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Lab 10 Report

Design of a BJT Shunt-Series Feedback


Amplifier
Kevin Bradshaw & Kai Qin
ECEN 326-502
Instructor: Sebastian Hoyos
Date Performed: April 14, 2016

Objectives
Understand the feedback of a BJT Shunt-Series Amplifier.
Design and analyze two common-emitter configurations meeting certain constraints.
Evaluate the DC operating point of the transistor amplifier with proper feedback.
Procedure
In this lab, the amplifier circuit designed from the pre-lab was constructed. The amplifier
was designed to fit the constraints shown in Figure 1:
Figure 1: BJT Amplifier Design Constraints

Using a chosen value for the emitter voltage of the first stage and a Q2N2222 BJT, this
circuit was designed by first finding the emitter voltage of the second stage and the
collector voltage of the first stage. By choosing collector current values that met the
supply constraint, both emitter resistances were then found. With these values, both
collector resistances could then be calculated. Lastly, the feedback resistor was found
and then the loop gain parameters were tested. Figure 2 shows the resulting circuit
designed and the actual values used in the circuit. These values were adjusted after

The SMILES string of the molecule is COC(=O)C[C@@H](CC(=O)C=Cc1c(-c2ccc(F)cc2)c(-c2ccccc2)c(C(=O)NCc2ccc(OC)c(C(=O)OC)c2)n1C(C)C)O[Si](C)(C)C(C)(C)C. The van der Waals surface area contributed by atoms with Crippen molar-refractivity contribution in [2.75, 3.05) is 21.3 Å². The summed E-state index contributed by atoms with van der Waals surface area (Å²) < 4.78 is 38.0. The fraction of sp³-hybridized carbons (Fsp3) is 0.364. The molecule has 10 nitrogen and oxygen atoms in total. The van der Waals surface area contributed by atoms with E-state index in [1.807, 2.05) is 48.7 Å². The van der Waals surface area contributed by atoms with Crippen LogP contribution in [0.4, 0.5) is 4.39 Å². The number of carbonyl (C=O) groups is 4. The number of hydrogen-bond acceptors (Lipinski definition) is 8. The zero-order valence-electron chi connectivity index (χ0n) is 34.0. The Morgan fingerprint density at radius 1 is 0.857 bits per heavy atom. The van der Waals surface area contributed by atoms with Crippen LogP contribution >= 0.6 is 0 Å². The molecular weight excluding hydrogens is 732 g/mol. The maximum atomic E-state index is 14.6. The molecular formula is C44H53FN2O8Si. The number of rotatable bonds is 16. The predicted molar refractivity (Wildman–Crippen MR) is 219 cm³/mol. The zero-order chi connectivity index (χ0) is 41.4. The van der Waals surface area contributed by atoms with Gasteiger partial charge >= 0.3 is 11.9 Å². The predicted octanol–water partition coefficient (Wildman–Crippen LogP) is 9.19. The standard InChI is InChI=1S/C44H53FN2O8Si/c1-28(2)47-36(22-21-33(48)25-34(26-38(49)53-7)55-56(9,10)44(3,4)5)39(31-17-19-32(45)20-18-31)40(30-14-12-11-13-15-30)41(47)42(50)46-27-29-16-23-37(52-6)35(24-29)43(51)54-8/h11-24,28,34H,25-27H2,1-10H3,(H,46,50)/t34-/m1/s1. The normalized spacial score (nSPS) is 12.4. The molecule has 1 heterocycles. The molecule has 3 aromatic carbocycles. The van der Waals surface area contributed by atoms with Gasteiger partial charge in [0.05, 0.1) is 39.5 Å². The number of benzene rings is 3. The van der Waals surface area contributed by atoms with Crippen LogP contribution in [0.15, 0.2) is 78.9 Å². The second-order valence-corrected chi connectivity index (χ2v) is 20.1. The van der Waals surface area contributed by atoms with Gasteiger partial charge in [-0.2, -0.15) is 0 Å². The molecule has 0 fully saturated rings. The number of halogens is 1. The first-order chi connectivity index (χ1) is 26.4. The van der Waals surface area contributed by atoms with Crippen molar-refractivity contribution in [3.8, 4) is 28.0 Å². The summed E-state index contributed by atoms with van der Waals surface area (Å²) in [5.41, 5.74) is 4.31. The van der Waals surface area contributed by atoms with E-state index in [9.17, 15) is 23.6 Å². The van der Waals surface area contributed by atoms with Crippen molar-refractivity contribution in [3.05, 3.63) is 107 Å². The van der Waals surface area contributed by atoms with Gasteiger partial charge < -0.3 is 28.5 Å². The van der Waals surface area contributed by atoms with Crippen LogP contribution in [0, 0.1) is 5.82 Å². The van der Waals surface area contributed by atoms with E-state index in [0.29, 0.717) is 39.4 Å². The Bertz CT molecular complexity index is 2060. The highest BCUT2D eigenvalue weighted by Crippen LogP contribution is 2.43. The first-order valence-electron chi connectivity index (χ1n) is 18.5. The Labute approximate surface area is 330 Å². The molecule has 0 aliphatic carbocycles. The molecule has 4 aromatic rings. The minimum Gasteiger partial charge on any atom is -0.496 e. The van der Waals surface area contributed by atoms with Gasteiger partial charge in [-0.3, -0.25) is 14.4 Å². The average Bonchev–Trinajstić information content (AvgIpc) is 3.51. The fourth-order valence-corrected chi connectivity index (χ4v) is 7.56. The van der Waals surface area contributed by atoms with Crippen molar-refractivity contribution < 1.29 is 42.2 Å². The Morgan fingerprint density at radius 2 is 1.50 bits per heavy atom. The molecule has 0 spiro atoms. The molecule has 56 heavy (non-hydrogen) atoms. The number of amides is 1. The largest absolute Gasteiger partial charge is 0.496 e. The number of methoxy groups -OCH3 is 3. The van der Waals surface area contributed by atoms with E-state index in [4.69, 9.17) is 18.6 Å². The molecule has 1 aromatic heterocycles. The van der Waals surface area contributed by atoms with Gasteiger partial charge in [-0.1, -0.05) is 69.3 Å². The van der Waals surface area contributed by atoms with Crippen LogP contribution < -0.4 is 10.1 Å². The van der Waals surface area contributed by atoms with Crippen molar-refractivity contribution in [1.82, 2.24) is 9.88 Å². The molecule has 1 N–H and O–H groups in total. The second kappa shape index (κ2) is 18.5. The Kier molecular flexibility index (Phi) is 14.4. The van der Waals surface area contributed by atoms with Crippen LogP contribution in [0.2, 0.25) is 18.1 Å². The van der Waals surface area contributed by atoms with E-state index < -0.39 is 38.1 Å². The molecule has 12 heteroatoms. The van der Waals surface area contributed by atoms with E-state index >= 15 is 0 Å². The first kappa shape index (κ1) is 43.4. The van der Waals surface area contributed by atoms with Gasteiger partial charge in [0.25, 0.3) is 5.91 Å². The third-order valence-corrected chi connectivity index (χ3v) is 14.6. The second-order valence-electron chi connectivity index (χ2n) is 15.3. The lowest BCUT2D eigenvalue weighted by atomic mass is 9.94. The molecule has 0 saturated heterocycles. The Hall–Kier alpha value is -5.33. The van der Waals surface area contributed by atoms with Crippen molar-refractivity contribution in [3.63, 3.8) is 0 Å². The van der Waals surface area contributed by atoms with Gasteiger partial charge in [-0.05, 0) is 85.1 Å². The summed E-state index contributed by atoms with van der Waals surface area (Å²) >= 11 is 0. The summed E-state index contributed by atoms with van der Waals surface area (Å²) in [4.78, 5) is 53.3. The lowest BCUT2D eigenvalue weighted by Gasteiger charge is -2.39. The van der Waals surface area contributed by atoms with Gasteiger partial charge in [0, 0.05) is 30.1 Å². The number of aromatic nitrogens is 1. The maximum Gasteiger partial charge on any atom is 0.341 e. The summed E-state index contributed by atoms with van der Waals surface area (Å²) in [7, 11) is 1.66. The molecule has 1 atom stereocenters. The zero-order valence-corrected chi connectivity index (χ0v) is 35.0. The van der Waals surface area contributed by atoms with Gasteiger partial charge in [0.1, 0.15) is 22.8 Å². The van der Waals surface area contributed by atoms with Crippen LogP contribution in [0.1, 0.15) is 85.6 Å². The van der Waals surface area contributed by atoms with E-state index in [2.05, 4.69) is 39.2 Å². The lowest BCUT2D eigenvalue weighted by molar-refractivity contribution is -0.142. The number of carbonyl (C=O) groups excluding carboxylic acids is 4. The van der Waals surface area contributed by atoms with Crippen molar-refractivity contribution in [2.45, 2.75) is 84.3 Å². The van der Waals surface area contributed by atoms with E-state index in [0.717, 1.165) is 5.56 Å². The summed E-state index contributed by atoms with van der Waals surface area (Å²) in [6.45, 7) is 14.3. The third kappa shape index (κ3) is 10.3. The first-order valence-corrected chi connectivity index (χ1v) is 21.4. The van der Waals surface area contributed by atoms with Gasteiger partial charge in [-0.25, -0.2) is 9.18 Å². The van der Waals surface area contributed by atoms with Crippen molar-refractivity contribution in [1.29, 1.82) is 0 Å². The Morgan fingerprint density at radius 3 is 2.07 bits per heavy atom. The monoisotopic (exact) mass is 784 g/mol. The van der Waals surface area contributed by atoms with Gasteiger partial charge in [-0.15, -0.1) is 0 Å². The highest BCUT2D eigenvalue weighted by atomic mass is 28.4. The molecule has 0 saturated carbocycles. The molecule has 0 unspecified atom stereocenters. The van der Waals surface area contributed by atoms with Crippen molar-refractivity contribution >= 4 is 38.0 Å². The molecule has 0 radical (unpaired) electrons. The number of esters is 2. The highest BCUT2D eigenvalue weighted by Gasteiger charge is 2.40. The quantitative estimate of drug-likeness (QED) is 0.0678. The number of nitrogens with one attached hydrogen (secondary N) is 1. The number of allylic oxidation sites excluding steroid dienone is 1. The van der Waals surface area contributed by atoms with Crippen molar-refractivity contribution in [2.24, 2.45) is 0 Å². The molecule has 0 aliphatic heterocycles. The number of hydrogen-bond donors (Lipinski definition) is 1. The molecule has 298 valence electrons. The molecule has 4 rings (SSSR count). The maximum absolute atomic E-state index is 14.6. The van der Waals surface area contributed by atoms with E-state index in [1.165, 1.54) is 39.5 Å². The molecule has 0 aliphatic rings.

construction in order to get an optimum gain with no clipping in the voltage swing.

Figure 2: BJT Shunt-Series Amplifier


After the circuit was adjusted, the operating currents and voltages (including the
maximum unclipped output signal voltage amplitude) were measured and can be seen
in Table 1. Furthermore, the input resistance, output resistance, current supply, and gain
were measured and can be seen in Table 2. The overall gain of this circuit can be seen
in Figure 3. The maximum output voltage swing can be seen in Figure 4. Figure 5 and 6
show the second and third harmonic differences (in dB) from the first harmonic. Using
these differences, the total harmonic distortion was calculated and can also be seen in
Table 2.

Figure 3: Overall BJT Amplifier Gain Above 80

Figure 4: Maximum Output Voltage Swing of 8.08V

Figure 5: FFT Harmonic Distortion Difference: 1 to 2

Figure 6: FFT Harmonic Distortion Difference: 1 to 3

Data Tables
Table 1: Operating Bias Points
Q1

Q2

Collector Current (IC)

1.04 mA

4.03 mA

Collector Voltage (VC)

1.46 V

5.16 V

Base Voltage (VB)

0.7948 V

1.45 V

Emitter Voltage (VE)

0.165 V

0.805 V

Table 2: Measured Circuit Values


Parameter

Value

Supply Current

5.09 mA

Mid-band Gain

89

Input Resistance

610

Output Resistance

3.8 k

Maximum Unclipped Out Signal


Amplitude

Approximately 8.0 V

HD2

0.012

HD3

0.0109

THD

1.625 %

Discussion
The overall gain of input peak to peak voltage 80 mV was 7.2 V which meets the Av =
80 requirement. During the lab time, the max unclipped output signal peak to peak value
is a bit smaller than 8.0 V which meets the specs value of 7.0 V.
The only problem encountered was that the original circuit only had a gain of
approximately 50 but then the feedback resistance was increased by about 200 and
the gain increased tremendously.

Conclusion
The main lessons of this lab was to understand the feedback connection in an amplifier.
From this lab we have a better understanding of the how feedback can negatively or
positively affect the gain of the circuit. In this case, the gain was tremendously higher
than any other past lab. Lastly, this configuration shows the proper connection of
feedback with DC coupled transistors.